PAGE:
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GUILFORD EVENTS 180 contemporary artists from across North America. Works include jewelry, clothing, fiber, pottery, glass, leather, metal, sculpture and wood. A food court and children’s activities are also available, along with musical entertainment every day and a silent auction of vendor-donated items. The event benefits Guilford Art Center’s educational programs. Hours are Friday noon to 9 p.m., Saturday 10 a.m. to 7 p.m. and Sunday noon to 5 p.m. Admission is $9 for adults, $7 for seniors; members, children under 12, and active military service personnel admitted free. For more information, visit or call 203-453-5947.

38TH ANNUAL ANTIQUE CAR SHOW, FLEA MARKET Time Machines Antique Car Show & Flea Market, 8 a.m. to 3 p.m., Sunday, July 24, Guilford Fairgrounds, 111 Lovers Lane, rain or shine. The event features 22 judged car classes including muscle cars, pick-up trucks, mustangs, model A Fords, fire trucks, and more. Admission: adults, $4; seniors, $3; under 12, free. For more information call 860741-0277 or visit or

SHAKESPEARE ON THE SHORELINE Aug. 3 through 7, 7:30 p.m., on the Guilford

Green, Shakespeare on the Shoreline performs “The Two Gentlemen of Verona,” one of Shakespeare’s treasured plays. Bring blankets, chairs, and picnics to enjoy theater under the stars. Admission is free. For more information as details emerge, visit

FAULKNER’S ISLAND LIGHTHOUSE Aug. 6, a costumed interpreter will describe the life of a 19th-century Faulkner’s Island Lighthouse Keeper. Admission also includes the Faulkner’s Island Lighthouse exhibit and a tour of the 1639 Whitfield House. Free parking. For more information visit www.cultureandtourism. org and search “Henry Whitfield Museum.”

GUILFORD FAIR Friday, Saturday, Sunday, Sept. 16, 17, and 18 at the Guilford Fairgrounds. The Guilford Fair is a large agricultural fair that began in 1859 and features an extensive array of activities, booths, events and entertainment all included with admission. Ride tickets are additional. Admission is $10 for adults, $8 for senior citizens, $5 children ages 6-11, children 5 and under admitted free. A three-day discount pass is available for $25. Parking on site is $5. There are no refunds in event of inclement weather or show cancellation. Free parking is available off of Exit 57 with shuttle bus service. For the full event schedule visit

GUILFORD EVENTS other information, visit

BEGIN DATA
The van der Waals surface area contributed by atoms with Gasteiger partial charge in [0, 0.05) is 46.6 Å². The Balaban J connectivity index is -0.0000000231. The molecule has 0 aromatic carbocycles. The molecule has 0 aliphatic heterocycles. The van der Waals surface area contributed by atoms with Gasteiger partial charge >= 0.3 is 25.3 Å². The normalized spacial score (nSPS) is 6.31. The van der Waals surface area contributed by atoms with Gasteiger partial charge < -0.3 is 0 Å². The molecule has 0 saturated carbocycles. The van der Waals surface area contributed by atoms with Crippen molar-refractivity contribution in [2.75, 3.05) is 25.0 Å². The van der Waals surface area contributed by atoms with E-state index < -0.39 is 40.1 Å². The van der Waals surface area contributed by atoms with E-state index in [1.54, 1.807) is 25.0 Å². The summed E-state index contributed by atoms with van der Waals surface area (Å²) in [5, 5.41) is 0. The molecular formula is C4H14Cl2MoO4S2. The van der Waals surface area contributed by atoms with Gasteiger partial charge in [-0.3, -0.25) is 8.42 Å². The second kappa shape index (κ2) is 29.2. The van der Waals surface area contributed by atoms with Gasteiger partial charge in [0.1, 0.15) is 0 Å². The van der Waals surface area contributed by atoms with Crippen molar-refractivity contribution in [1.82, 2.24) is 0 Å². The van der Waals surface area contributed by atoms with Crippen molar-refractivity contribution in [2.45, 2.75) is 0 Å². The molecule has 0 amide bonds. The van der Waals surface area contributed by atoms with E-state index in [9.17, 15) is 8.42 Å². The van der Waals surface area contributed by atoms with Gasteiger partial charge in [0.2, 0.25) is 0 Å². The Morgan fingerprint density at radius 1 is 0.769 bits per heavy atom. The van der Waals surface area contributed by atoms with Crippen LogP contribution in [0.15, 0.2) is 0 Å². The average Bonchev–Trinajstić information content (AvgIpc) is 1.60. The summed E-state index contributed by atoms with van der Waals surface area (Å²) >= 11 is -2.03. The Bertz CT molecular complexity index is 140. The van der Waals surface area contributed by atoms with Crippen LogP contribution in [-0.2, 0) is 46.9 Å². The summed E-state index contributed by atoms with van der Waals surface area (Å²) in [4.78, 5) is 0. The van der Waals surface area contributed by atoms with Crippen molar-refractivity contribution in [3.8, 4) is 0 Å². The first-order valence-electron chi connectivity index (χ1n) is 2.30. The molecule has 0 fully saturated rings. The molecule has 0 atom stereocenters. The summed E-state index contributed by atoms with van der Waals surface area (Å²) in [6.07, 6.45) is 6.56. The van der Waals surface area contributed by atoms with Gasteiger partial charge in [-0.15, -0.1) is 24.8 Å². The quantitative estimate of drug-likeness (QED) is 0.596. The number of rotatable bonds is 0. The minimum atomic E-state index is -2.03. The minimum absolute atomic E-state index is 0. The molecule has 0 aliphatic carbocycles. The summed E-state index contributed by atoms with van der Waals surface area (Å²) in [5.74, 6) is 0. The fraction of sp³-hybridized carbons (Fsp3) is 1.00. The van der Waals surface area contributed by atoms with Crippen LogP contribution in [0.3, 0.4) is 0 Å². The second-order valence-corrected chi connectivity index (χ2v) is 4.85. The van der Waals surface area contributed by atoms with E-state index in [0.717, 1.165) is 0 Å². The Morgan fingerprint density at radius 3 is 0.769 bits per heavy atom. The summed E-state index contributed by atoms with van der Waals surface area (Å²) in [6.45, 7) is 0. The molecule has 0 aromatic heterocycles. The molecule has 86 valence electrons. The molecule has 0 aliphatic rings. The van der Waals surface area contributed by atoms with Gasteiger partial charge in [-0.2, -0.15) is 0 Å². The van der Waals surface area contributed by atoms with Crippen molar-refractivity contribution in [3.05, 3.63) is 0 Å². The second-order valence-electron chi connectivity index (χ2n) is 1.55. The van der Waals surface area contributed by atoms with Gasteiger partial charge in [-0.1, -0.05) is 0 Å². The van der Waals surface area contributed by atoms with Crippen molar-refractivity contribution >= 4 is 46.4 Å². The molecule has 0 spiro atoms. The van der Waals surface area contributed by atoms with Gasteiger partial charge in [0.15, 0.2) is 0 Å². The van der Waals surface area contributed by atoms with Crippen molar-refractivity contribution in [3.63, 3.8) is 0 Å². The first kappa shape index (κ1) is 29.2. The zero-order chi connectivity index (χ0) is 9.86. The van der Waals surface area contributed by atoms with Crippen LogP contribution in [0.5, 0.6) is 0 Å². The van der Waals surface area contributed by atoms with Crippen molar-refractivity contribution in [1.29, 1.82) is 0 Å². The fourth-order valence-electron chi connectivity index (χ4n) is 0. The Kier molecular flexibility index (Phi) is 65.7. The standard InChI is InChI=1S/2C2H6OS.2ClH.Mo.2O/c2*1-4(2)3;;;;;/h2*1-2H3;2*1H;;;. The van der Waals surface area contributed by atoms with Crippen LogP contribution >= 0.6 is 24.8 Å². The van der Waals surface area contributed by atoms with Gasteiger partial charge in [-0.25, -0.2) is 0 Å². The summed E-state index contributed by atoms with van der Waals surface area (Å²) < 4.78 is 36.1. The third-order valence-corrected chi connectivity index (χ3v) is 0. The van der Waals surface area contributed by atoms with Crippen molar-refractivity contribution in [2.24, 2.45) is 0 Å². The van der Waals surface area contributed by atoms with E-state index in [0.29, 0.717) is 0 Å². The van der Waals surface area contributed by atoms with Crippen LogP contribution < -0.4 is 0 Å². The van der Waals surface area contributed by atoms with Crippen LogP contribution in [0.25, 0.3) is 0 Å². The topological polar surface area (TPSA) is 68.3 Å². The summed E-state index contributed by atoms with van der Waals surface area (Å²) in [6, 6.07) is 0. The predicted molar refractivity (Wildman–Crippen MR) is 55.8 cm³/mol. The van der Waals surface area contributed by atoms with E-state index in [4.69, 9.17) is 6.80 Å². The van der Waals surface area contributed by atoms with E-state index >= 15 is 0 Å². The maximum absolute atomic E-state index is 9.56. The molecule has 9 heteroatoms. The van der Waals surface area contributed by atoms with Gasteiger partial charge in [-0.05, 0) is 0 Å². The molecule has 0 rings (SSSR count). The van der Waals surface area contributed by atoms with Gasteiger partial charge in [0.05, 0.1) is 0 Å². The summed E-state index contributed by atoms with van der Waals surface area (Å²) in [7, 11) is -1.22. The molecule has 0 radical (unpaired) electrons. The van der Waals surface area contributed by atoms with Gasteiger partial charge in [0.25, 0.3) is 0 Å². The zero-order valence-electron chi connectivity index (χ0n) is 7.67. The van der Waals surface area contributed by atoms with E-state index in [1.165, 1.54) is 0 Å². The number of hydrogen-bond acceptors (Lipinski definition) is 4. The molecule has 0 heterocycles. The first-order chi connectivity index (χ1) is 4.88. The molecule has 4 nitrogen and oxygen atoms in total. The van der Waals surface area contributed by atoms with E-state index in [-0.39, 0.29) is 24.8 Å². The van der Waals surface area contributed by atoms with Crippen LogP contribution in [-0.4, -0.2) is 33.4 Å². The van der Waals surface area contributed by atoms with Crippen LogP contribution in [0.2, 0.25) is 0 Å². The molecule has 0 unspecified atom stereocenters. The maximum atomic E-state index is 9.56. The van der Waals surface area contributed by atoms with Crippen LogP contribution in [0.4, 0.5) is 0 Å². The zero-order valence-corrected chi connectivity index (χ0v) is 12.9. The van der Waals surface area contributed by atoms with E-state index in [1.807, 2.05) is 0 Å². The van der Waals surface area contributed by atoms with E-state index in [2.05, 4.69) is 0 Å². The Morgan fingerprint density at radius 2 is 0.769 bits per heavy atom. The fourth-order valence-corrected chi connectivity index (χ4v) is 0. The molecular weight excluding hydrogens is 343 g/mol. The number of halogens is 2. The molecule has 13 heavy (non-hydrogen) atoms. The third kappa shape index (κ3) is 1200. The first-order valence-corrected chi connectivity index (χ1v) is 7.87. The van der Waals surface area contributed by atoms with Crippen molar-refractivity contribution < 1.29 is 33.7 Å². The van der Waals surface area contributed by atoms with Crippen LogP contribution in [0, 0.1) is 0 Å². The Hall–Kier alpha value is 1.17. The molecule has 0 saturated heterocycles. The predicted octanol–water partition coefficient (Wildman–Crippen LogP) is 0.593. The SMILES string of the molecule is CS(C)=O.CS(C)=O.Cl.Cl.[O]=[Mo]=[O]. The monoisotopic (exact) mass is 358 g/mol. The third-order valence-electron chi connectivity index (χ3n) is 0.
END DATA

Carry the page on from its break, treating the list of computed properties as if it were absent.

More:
LA BELLAS Open now through November, Thursday through Sunday, 8:30 a.m. to 5 p.m. La Bellas Farm and Country Store, 736 East Main St. For more information, call 203-488-3836.

LOBSTER CLAMBAKE The 11th annual Lobster Clambake will take place at the Owenego Inn, Linden Avenue, Branford, from 5-8 p.m. on Wednesday, July 20. Open to the public. Dinner consists of lobster or steak, clam chowder, steamers, corn on the cob, and salad for $48. A light-fare option of chicken, hamburgers and hotdogs is also available ($25) as well as a kids’ meal option ($15). Music by John Saville Entertainment and a variety of family-friendly events will be included. The Chamber is still accepting sponsorships and tickets are now on sale. Visit or call 203-488-5500 for more info.

THIMBLE ISLANDS TOURS The “Volsunga IV,” leaves from the Stony Creek Town Dock for Thimble Island boat tours May through October. Walk-ons welcome, reservations accepted for 10 or more people. For daily schedule and other

information, visit The “Sea Mist” also leaves from the Stony Creek Town Dock daily. For sightseeing schedule, rates and other information visit, or call 203488-8905. “The Islander,” Capt. Dave Kusterer’s 26-foot port launch, carries 18 passengers on a 45-minute tour. Departs from Stony Creek Dock. Capt. Dave prefers to use a smaller boat as it can reach many areas of the Thimble Islands that cannot be accessed by larger vessels. Call Capt. Dave at 352-978-1502 or his info line at 203-397-3921, or online,

BRANFORD RIVER & HARBOR TOURS SUMMER WIND CHARTERS Discover the natural beauty of the Branford River and harbor. Enjoy splendid views as you learn some interesting facts and lore of the area. Tours offered include river, harbor and sunset trips. All are perfect outings for couples or families. Call 203-430-8288 or www. for more information.


The Harrison House, 124 Main St., built in 1724, is open for free guided tours on Saturdays, 1 to 4 p.m. June through October, or by appointment. Free admission, but donations are welcome. Call 203-488-4828, or visit for more information.

~ Gift Certificates and Season Passes Available ~

For more information or to book a tee time please call (860) 388-2516 or stop by the office located at 580 Maple Avenue in Old Saybrook, CT


East Haven

EAST HAVEN EVENTS EAST HAVEN FARMERS’ MARKET East Haven Town Hall parking lot, 250 Main St., open Sundays, July 10 through Oct. 9, 9 a.m. to 12:30 p.m. The market seeks new vendors. For more information, contact either Carolyn Bradley 203-710-2760 [email protected] or Chris Vaiuso 203-444-1373 [email protected], or visit

A church, shore dinners and a soda


AST HAVEN’S CLAIMS TO FAME include a historic church and a soda that is a favorite among locals.